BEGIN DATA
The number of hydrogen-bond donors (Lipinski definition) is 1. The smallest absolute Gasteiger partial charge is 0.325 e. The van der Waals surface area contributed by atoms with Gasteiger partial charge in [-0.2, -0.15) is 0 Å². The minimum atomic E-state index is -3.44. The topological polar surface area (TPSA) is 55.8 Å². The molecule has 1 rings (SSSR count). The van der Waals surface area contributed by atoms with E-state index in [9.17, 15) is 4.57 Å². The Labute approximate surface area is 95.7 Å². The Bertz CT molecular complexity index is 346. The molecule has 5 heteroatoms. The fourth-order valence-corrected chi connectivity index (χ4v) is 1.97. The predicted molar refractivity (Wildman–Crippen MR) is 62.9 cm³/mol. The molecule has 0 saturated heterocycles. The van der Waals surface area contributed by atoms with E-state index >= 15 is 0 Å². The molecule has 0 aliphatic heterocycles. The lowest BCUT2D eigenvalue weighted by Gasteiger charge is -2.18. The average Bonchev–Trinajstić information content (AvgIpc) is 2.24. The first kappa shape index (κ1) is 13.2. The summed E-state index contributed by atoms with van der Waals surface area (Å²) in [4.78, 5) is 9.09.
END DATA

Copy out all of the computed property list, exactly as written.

The number of hydrogen-bond donors (Lipinski definition) is 1. The smallest absolute Gasteiger partial charge is 0.325 e. The van der Waals surface area contributed by atoms with Gasteiger partial charge in [-0.2, -0.15) is 0 Å². The minimum atomic E-state index is -3.44. The topological polar surface area (TPSA) is 55.8 Å². The molecule has 1 rings (SSSR count). The van der Waals surface area contributed by atoms with E-state index in [9.17, 15) is 4.57 Å². The Labute approximate surface area is 95.7 Å². The Bertz CT molecular complexity index is 346. The molecule has 5 heteroatoms. The fourth-order valence-corrected chi connectivity index (χ4v) is 1.97. The predicted molar refractivity (Wildman–Crippen MR) is 62.9 cm³/mol. The molecule has 0 saturated heterocycles. The van der Waals surface area contributed by atoms with E-state index >= 15 is 0 Å². The molecule has 0 aliphatic heterocycles. The lowest BCUT2D eigenvalue weighted by Gasteiger charge is -2.18. The average Bonchev–Trinajstić information content (AvgIpc) is 2.24. The first kappa shape index (κ1) is 13.2. The summed E-state index contributed by atoms with van der Waals surface area (Å²) in [4.78, 5) is 9.09.